For a craft so steeped in tradition, very few of its practitioners, particularly around the Bay Area, seem to be sitting still. “The whole state of California is a product of the promise of people looking for amazing riches, trying new things,” reasons Winters.
That pioneering spirit defines the craftsmanship behind the region’s latest offerings. When Metallica decided to launch its own whiskey, which, by the way, is actually good, the band could have easily turned to an established mass-market producer like Jack Daniels. Instead, they partnered with late distiller Dave Pickerell. He pitched them on an out-there system of bombarding the finishing barrels with sound, each band member crafting playlists from the band’s oeuvre. The vibration is designed to stimulate interaction between the liquid and the black brandy barrels Pickerell chose for finishing. “The minute he pitched us on that approach, we all were on board,” says guitarist Kirk Hammett.
This kind of outside-the-box thinking is characteristic of upstart distillers, many of whom benefit from liberal laws and the entrepreneurial spirit of the Bay Area. Case in point: Home Base Spirits, a bid by two sisters to navigate their way into the boom from a warehouse in Berkeley. More than a decade ago, Ali Blatteis joined a whiskey club at her tech start-up, only to find the gender imbalance intimidating. So she started a whiskey club for women, unofficially dubbed the Rye or Die Chicks, which her sister Sam would join when visiting on trips from New York and after moving back to their native Oakland. Soon enough, the passion became an obsession—and then a profession—and by 2015 the sisters had filled their first barrels. They’re now sold throughout the Bay Area.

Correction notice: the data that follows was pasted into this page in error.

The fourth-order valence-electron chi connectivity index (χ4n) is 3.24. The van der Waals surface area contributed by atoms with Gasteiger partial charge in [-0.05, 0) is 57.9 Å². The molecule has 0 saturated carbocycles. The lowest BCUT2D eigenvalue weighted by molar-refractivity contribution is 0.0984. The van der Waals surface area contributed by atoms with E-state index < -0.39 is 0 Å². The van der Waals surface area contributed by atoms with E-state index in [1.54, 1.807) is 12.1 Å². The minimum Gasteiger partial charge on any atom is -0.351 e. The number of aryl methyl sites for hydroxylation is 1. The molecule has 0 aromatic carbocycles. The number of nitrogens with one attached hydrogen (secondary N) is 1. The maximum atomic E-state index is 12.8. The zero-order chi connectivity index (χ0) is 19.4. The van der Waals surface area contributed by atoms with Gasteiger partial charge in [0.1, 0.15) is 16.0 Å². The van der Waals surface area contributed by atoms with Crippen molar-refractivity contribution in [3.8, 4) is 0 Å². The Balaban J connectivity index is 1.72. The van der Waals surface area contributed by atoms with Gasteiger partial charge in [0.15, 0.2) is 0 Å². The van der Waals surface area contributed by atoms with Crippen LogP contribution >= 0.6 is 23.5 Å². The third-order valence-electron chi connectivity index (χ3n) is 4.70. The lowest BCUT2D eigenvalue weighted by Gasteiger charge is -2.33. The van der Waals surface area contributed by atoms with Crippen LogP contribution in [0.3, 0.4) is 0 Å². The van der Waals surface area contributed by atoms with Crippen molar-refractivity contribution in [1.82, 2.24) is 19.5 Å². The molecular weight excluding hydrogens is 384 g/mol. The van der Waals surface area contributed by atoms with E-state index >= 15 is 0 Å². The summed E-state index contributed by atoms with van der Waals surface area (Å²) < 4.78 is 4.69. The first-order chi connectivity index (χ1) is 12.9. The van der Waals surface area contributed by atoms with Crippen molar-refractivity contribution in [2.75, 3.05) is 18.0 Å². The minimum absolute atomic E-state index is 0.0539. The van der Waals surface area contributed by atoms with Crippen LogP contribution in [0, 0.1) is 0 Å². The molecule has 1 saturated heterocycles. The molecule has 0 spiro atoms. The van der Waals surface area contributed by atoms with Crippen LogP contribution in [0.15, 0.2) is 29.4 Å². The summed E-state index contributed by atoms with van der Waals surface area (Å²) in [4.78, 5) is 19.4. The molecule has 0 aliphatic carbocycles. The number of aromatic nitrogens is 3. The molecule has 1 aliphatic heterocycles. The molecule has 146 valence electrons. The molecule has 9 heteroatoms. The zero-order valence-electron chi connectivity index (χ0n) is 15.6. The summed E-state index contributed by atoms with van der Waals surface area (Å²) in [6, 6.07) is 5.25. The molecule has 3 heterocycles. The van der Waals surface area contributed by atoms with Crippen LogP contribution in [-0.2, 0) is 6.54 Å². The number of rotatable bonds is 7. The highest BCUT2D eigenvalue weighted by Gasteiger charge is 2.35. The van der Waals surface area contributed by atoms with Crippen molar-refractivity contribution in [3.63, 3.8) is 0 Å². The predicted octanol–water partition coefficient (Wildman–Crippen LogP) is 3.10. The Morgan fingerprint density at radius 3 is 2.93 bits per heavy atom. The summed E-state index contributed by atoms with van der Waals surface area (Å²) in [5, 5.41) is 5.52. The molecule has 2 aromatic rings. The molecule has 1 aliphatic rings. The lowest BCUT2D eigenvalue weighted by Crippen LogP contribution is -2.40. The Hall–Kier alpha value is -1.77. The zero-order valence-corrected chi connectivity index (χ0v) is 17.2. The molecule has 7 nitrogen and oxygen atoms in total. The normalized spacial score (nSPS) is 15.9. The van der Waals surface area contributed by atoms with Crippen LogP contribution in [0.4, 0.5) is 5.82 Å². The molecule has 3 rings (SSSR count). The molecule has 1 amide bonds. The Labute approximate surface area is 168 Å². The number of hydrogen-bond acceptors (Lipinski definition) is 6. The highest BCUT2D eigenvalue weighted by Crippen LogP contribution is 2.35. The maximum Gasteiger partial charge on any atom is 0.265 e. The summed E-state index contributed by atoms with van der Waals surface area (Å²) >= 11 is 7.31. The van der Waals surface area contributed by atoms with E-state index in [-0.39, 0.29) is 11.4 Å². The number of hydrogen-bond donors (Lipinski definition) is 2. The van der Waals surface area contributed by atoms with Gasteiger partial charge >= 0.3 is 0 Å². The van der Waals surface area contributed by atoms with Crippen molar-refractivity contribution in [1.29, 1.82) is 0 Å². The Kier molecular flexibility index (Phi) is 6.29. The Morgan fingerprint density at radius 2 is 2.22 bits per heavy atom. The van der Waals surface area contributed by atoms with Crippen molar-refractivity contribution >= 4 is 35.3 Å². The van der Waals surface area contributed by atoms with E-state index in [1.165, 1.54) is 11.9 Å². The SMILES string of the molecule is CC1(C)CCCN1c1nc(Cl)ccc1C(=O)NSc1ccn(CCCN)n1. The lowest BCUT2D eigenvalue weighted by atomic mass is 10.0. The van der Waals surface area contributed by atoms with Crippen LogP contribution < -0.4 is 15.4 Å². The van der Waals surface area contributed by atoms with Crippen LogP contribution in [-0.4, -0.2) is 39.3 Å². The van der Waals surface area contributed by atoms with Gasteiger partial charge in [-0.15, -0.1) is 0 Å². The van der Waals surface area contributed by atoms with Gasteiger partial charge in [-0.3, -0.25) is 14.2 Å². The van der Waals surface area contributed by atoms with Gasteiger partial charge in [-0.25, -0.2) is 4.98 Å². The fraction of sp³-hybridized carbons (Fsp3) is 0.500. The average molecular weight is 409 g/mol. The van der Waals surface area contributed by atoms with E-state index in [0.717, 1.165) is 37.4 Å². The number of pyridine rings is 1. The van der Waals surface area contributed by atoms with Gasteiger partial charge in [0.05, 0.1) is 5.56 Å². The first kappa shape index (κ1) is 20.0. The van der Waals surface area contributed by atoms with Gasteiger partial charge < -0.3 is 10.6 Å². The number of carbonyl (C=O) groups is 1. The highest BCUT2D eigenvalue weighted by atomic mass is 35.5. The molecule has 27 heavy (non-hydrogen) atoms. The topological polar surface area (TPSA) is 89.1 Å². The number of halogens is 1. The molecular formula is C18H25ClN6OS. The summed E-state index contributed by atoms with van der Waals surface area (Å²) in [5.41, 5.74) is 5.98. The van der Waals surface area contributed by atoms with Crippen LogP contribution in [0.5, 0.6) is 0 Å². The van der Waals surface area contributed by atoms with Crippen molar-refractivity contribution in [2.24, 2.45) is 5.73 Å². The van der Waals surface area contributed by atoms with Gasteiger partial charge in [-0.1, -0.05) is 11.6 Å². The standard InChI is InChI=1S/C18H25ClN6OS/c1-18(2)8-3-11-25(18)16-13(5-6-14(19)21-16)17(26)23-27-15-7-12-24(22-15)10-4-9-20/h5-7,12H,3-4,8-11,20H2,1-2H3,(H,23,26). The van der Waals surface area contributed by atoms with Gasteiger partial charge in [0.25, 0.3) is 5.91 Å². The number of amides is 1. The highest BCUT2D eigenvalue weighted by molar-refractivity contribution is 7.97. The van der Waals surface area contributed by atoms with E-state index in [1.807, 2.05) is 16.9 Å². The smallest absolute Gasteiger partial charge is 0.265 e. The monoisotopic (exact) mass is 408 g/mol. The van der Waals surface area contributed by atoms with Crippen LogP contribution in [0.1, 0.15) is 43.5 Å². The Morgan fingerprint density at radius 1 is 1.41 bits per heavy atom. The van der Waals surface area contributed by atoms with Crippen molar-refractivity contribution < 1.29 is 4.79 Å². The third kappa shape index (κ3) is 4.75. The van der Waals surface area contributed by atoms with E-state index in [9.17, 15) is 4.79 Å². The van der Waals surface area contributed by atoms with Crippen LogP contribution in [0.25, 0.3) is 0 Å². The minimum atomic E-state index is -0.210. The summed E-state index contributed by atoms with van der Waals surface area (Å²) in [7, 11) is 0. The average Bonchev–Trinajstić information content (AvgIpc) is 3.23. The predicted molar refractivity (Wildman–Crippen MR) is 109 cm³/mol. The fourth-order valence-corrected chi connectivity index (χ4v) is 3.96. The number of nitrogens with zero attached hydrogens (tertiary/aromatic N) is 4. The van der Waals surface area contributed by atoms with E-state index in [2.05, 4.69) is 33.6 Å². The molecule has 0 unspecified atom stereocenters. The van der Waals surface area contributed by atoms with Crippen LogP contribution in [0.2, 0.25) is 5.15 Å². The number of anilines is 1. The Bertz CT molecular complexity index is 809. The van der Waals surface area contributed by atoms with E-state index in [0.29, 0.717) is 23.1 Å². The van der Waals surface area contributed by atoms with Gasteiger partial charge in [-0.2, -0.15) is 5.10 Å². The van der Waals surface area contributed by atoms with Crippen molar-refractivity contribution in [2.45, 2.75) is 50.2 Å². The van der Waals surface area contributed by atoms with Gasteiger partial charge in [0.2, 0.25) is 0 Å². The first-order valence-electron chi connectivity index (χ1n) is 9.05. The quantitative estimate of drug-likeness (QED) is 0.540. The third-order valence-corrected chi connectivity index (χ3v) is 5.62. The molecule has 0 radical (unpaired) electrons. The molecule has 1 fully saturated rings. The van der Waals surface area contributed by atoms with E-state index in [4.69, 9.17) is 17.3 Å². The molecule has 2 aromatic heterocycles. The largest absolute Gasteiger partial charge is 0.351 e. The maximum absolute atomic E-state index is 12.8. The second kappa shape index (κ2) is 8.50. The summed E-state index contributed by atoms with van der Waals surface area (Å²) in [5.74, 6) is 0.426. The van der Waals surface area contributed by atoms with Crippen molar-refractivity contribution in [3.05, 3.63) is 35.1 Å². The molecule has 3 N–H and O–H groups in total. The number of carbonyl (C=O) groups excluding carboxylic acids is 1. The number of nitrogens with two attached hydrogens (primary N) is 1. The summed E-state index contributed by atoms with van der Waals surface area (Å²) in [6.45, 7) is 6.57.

Thomas J. Story
“Even though we’re in this center of innovation, we’re the complete opposite of a tech company model,” says Sam. “Our gross is too small.” Distinct from the ground-up distilling of Westland or St. George, or the sourced bootstrapping of High West and Metallica’s Blackened, the sisters are using what’s called a “rectifier” license that allows them to distill using another company’s stills one contract at a time. Call it Turo or WeWork for distilling equipment: The peer-to-peer sharing concept allows them to minimize their carbon footprint and support local businesses and farmers.